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Although different invasive plant removal methods such as hand-weeding or herbicide application can affect native communities through soil disturbance or non-target herbicide effects for example (Aarssen & Epp 1990; Campbell et al. 1991; McLellan, Fitter & Law 1995), previous experiments explicitly evaluating native community responses have typically focused on a single removal method (D’Antonio et al. 1998; Alvarez & Cushman 2002; Hulme & Bremner 2006). Removal treatments such as hand-weeding often disturb the soil, which can disrupt root systems and mycorrhizal networks of non-target plants (McLellan, Fitter & Law 1995), but can also facilitate native (Biggerstaff & Beck 2007) and non-native (Mack & Lonsdale 2002; Ogden & Rejmanek 2005; Mau-Crimmins 2007) plant establishment. Chemical treatments may have strong effects on a particular plant functional group if the herbicide is designed to kill only monocotyledonous or dicotyledonous plants, for example (Pavlik, Nickrent & Howald 1993; Cione, Padgett & Allen 2002), and may leave toxic residues that inhibit native plant recruitment. Further, pre-emergent herbicides may inhibit seed germination of non-target species. Other control methods such as grazing, fire, mowing or shading may also have unexpected or unintended consequences. To develop effective invasive plant management techniques that promote native community recovery, studies that test multiple removal methods for specific plant invaders are needed.
In addition to the direct application of restoring invaded communities, invasive plant removal experiments provide information on the effects of the invader on native communities (Gould & Gorchov 2000; Alvarez & Cushman 2002; Diaz et al. 2003). The impacts of plant invasions can be evaluated through both introduction (e.g. Robinson, Quinn & Stanton 1995) and removal (e.g. Alvarez & Cushman 2002) experiments. Experimental introductions may provide the best measure of the effects of plant invasions, but small-scale invasion experiments in containers and common gardens yield limited insights for natural systems. However, adding noxious species to natural areas can present obvious management and ethical problems. In contrast, long-term removal experiments in natural areas can help to quantify the effects of plant invasions on native communities (Diaz et al. 2003). Because different removal methods could have different effects on native communities, studies designed to evaluate the effects of invasions through removal experiments should test multiple removal methods.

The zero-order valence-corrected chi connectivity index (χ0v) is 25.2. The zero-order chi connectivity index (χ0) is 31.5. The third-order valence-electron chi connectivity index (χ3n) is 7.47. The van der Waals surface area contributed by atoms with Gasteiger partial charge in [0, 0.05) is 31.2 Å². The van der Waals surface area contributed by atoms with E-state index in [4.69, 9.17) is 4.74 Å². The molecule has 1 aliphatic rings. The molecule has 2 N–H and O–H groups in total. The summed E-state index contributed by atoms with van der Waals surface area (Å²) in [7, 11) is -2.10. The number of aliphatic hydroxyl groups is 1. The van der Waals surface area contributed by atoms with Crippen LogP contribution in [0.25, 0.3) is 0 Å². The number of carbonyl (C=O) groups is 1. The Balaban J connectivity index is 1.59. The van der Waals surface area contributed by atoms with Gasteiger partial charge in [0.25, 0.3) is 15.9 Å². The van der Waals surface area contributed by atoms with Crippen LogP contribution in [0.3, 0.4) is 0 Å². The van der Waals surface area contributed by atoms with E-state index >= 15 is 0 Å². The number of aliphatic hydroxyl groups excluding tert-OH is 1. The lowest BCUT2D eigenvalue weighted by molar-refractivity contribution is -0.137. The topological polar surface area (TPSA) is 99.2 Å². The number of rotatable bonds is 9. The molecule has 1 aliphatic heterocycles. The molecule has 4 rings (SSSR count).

We evaluated the response of native plant communities to removal of Microstegium vimineum (Trin.) A. Camus (Japanese stiltgrass), a C-4 non-native annual grass that is rapidly invading eastern USA forests (Winter, Schmitt & Edwards 1982; Horton & Neufeld 1998). Microstegium was introduced to the USA from south-east Asia in the early 1900s (Fairbrothers & Gray 1972) and is currently invasive in more than 20 states (USDA & NRCS 2005). Invasions by Microstegium and other species threaten to reduce the diversity of woodland herbaceous communities and inhibit forest regeneration and succession (Winter, Schmitt & Edwards 1982; Barden 1987; Oswalt, Oswalt & Clatterbuck 2007). Microstegium is a prolific seed producer (Tu 2000) and is dispersed through water, animals, and anthropogenic activities. It most commonly invades forest openings, riparian areas, and along roads, streams and trails (Redman 1995; Tu 2000). Microstegium is highly shade tolerant and can reproduce under deeply shaded conditions (Winter, Schmitt & Edwards 1982; Horton & Neufeld 1998). Multiple methods have been used to control Microstegium, including mowing, fire, selective (grass-specific) and non-selective (glyphosate) herbicides, and hand-pulling (Tu 2000; Czarapata 2005), but studies testing the effectiveness of different treatments for removing invasions and the specific responses of native communities to removal treatments are needed (Judge et al. 2005a,b; Flory 2008).
Previously, we reported on the effectiveness of Microstegium removal methods over multiple growing seasons (Flory 2008). We found that two herbicide-based removal methods each reduced Microstegium biomass by 99%, while a hand-weeding treatment was slightly less effective (87% reduction, Flory 2008). Here, we use the same system to evaluate the specific responses of native plant communities to multiple invasive plant removal methods. After two seasons of treatment, we quantified the species richness, biomass, and cover of specific native plant functional groups, the number of colonizing tree seedlings, and overall native plant community richness, evenness, and diversity. We evaluated specific native plant functional groups separately because Microstegium and other invaders may be having disproportionate effects on different native plant groups. In addition, the method used to remove invasions may differentially affect functional group responses to removal. Specifically, we asked the following questions: (i) Do the responses of native plant communities depend on the method used to remove invasive Microstegium? (ii) Do the responses of native plant functional groups differ among removal methods? (iii) Does removal result in greater native plant diversity and biomass? Answers to these questions have applications for management of this specific invader, but are also broadly relevant to native plant community responses to removal methods of any plant invader.